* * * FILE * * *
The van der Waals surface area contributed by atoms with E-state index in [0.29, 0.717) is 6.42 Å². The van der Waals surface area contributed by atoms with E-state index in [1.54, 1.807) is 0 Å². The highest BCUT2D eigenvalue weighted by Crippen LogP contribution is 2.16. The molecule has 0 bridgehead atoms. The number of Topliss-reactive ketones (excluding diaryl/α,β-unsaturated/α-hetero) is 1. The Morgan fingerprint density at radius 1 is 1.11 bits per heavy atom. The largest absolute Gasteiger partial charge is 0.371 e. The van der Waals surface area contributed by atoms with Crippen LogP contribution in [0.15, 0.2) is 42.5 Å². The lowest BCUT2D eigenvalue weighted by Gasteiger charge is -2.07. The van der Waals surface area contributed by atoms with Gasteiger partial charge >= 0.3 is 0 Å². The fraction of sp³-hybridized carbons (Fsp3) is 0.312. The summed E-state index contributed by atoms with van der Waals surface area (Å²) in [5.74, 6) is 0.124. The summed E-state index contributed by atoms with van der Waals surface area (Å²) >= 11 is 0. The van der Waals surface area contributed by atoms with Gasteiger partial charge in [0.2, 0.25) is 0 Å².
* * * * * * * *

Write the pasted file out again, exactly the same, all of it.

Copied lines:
The van der Waals surface area contributed by atoms with E-state index in [0.29, 0.717) is 6.42 Å². The van der Waals surface area contributed by atoms with E-state index in [1.54, 1.807) is 0 Å². The highest BCUT2D eigenvalue weighted by Crippen LogP contribution is 2.16. The molecule has 0 bridgehead atoms. The number of Topliss-reactive ketones (excluding diaryl/α,β-unsaturated/α-hetero) is 1. The Morgan fingerprint density at radius 1 is 1.11 bits per heavy atom. The largest absolute Gasteiger partial charge is 0.371 e. The van der Waals surface area contributed by atoms with Crippen LogP contribution in [0.15, 0.2) is 42.5 Å². The lowest BCUT2D eigenvalue weighted by Gasteiger charge is -2.07. The van der Waals surface area contributed by atoms with Gasteiger partial charge >= 0.3 is 0 Å². The fraction of sp³-hybridized carbons (Fsp3) is 0.312. The summed E-state index contributed by atoms with van der Waals surface area (Å²) in [5.74, 6) is 0.124. The summed E-state index contributed by atoms with van der Waals surface area (Å²) >= 11 is 0. The van der Waals surface area contributed by atoms with Gasteiger partial charge in [0.2, 0.25) is 0 Å².